Premature Rupture of Membranes at Term
En Español (Spanish Version)

Premature rupture of membranes (PROM) at term is the breaking of the amniotic sac more than 1 hour before labor begins. The sac contains amniotic fluid and the developing baby. With PROM, the amniotic fluid inside the sac leaks or gushes out of the vagina. This is also known as your water breaking.

Fetus with Amniotic Sac

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Call your doctor right away if you suspect that your water has broken.

PROM is caused by weakening and/or thinning of the opening of the membrane.

Risk Factors
Factors that may increase your chance of PROM include:

  • PROM in earlier pregnancies
  • Infection in the amniotic sac
  • Infections of the vagina, uterus, or membranes surrounding the fetus
  • Other infections in mother, such as, chlamydia
  • Early dilation or changes in the cervix
  • Bleeding during the pregnancy
  • Amniocentesis
  • Nutritional deficits
  • Low body mass index
  • Smoking during pregnancy
The main symptom of PROM is fluid leaking from the vagina. You may experience a sudden gush of fluid or a slow, constant trickle. It can be difficult to distinguish between a slow amniotic trickle or urine. Your doctor can do simple tests to determine this.

Symptoms may include a fever above 100.5 degrees Fahrenheit (38 degrees Celsius). If you have any of these symptoms, call your doctor right away.

Complications from PROM may include:

If a large amount of fluid is leaking from the vagina, diagnosing PROM can be straightforward. To confirm the diagnosis, the doctor may do the following tests:

  • Visual exam—the doctor may be able to see a trickle of fluid through the cervix, or a pool of fluid collected behind the cervix
  • Nitrazine paper test—the doctor puts a small amount of fluid on a piece of paper to see if it is amniotic fluid
  • Microscopic exam of the fluid
The doctor will also check you for fever and other signs of infection. Your baby will be monitored for any signs of distress.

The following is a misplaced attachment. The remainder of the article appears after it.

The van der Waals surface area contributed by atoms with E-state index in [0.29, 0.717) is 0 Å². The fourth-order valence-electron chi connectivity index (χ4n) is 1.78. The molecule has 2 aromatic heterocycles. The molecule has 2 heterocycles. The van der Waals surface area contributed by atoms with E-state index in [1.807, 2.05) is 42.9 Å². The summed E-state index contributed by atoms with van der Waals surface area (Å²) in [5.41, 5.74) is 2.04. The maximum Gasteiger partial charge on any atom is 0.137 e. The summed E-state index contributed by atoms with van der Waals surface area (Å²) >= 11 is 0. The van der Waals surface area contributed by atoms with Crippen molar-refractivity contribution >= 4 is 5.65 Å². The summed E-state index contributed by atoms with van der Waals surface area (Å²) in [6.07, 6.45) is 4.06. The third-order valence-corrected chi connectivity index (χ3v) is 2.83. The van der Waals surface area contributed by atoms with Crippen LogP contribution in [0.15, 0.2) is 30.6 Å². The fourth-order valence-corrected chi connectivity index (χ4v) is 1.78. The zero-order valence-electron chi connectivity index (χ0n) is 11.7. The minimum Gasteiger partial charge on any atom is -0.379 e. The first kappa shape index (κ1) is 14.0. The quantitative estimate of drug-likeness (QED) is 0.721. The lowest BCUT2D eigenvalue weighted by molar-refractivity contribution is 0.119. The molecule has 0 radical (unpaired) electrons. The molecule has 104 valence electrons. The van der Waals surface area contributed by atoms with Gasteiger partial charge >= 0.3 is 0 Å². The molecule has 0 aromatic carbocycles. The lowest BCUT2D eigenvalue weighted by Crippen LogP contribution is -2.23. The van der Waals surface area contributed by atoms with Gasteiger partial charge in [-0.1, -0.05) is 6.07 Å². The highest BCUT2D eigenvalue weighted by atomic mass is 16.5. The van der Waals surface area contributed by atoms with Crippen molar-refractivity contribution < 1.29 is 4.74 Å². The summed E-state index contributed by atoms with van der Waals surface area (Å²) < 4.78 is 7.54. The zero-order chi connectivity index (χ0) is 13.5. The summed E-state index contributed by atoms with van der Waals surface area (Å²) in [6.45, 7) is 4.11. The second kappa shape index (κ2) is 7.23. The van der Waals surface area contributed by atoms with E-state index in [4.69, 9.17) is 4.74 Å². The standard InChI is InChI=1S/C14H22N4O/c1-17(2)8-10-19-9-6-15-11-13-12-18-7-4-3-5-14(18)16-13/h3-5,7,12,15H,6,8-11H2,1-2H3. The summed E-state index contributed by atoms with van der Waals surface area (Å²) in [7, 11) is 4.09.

Labor usually begins within hours after PROM. If labor does not begin soon after your water breaks, the risk of infection increases. In many cases, labor will be induced by giving you medications. Antibiotics may also be given.

You and your baby will be watched closely to look for signs of any problems developing. For example, your baby’s heart rate will be monitored.

Researchers are investigating ways to prevent PROM. Taking vitamin C may lower your chance of developing PROM. You can also take steps for a healthier pregnancy, like quitting smoking.

American Pregnancy Association

National Institute of Child Health and Development


The Society of Obstetricians and Gynaecologists of Canada

ACOG Committee on Practice Bulletins-Obstetrics. ACOG Practice Bulletin No. 80: premature rupture of membranes. Clinical management guidelines for obstetrician-gynecologists. Obstet Gynecol. 2007;109(4):1007-1019. Reaffirmed 2012.

Placental abruption. EBSCO DynaMed website. Available at: Updated February 14, 2013. Accessed August 1, 2013.

Premature rupture of membranes: causes, risks, and treatment. Pregnancy Info website. Available at: Accessed August 1, 2013.

Premature rupture of membranes at term (term PROM). EBSCO DynaMed website. Available at: Updated February 5, 2013. Accessed August 1, 2013.

12/29/2014 DynaMed's Systematic Literature Surveillance Wojcieszek AM, Stock OM, et al. Antibiotics for prelabor rupture of membranes at or near term. Cochrane Database Syst Rev. 2014 Oct 29;10.

Last Reviewed August 2013

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